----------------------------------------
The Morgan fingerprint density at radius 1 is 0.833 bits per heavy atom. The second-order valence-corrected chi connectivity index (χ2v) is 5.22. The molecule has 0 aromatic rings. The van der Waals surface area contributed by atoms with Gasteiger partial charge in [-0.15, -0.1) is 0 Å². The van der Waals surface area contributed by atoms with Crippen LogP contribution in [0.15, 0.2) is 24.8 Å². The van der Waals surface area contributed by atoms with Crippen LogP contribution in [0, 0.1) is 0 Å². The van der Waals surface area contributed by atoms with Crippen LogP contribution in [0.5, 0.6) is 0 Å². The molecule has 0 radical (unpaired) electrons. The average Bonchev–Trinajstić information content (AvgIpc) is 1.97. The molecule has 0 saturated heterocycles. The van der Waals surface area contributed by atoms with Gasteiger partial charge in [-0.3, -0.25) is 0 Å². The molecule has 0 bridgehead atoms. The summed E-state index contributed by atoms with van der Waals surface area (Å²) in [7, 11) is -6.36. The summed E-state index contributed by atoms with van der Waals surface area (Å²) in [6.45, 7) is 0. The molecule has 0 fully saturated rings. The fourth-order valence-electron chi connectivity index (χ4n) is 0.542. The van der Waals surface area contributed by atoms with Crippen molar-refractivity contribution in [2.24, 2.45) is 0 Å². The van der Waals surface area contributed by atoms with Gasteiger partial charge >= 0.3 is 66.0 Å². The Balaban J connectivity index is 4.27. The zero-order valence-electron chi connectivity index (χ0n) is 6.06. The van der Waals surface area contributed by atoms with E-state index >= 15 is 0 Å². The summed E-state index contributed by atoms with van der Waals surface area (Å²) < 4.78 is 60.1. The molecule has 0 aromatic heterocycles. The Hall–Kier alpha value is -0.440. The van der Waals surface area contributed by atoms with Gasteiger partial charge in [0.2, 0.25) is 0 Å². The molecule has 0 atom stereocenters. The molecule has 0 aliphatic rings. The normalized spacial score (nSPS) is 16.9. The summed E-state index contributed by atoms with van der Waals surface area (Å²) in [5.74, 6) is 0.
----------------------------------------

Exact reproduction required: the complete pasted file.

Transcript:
The Morgan fingerprint density at radius 1 is 0.833 bits per heavy atom. The second-order valence-corrected chi connectivity index (χ2v) is 5.22. The molecule has 0 aromatic rings. The van der Waals surface area contributed by atoms with Gasteiger partial charge in [-0.15, -0.1) is 0 Å². The van der Waals surface area contributed by atoms with Crippen LogP contribution in [0.15, 0.2) is 24.8 Å². The van der Waals surface area contributed by atoms with Crippen LogP contribution in [0, 0.1) is 0 Å². The van der Waals surface area contributed by atoms with Crippen LogP contribution in [0.5, 0.6) is 0 Å². The molecule has 0 radical (unpaired) electrons. The average Bonchev–Trinajstić information content (AvgIpc) is 1.97. The molecule has 0 saturated heterocycles. The van der Waals surface area contributed by atoms with Gasteiger partial charge in [-0.3, -0.25) is 0 Å². The molecule has 0 bridgehead atoms. The summed E-state index contributed by atoms with van der Waals surface area (Å²) in [7, 11) is -6.36. The summed E-state index contributed by atoms with van der Waals surface area (Å²) in [6.45, 7) is 0. The molecule has 0 fully saturated rings. The fourth-order valence-electron chi connectivity index (χ4n) is 0.542. The van der Waals surface area contributed by atoms with Crippen molar-refractivity contribution in [2.24, 2.45) is 0 Å². The van der Waals surface area contributed by atoms with Gasteiger partial charge >= 0.3 is 66.0 Å². The Balaban J connectivity index is 4.27. The zero-order valence-electron chi connectivity index (χ0n) is 6.06. The van der Waals surface area contributed by atoms with E-state index >= 15 is 0 Å². The summed E-state index contributed by atoms with van der Waals surface area (Å²) < 4.78 is 60.1. The molecule has 0 aromatic heterocycles. The Hall–Kier alpha value is -0.440. The van der Waals surface area contributed by atoms with Gasteiger partial charge in [0.2, 0.25) is 0 Å². The molecule has 0 atom stereocenters. The molecule has 0 aliphatic rings. The normalized spacial score (nSPS) is 16.9. The summed E-state index contributed by atoms with van der Waals surface area (Å²) in [5.74, 6) is 0.